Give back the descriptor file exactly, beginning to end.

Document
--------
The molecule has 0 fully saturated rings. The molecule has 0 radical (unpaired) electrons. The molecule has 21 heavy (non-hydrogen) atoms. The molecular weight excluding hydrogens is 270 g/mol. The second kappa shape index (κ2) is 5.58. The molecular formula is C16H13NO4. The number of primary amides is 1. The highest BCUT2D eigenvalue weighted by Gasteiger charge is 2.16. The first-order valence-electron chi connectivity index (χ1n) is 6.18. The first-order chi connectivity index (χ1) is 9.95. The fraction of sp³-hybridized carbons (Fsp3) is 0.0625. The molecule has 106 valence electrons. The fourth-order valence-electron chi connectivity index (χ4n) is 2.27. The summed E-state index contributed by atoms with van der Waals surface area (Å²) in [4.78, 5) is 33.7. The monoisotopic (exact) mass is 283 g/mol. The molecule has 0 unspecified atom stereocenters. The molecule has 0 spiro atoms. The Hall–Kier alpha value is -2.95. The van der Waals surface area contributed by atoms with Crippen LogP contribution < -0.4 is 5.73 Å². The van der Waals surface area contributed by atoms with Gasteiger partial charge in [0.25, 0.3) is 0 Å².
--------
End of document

The molecule has 0 fully saturated rings. The molecule has 0 radical (unpaired) electrons. The molecule has 21 heavy (non-hydrogen) atoms. The molecular weight excluding hydrogens is 270 g/mol. The second kappa shape index (κ2) is 5.58. The molecular formula is C16H13NO4. The number of primary amides is 1. The highest BCUT2D eigenvalue weighted by Gasteiger charge is 2.16. The first-order valence-electron chi connectivity index (χ1n) is 6.18. The first-order chi connectivity index (χ1) is 9.95. The fraction of sp³-hybridized carbons (Fsp3) is 0.0625. The molecule has 106 valence electrons. The fourth-order valence-electron chi connectivity index (χ4n) is 2.27. The summed E-state index contributed by atoms with van der Waals surface area (Å²) in [4.78, 5) is 33.7. The monoisotopic (exact) mass is 283 g/mol. The molecule has 0 unspecified atom stereocenters. The molecule has 0 spiro atoms. The Hall–Kier alpha value is -2.95. The van der Waals surface area contributed by atoms with Crippen LogP contribution < -0.4 is 5.73 Å². The van der Waals surface area contributed by atoms with Gasteiger partial charge in [0.25, 0.3) is 0 Å².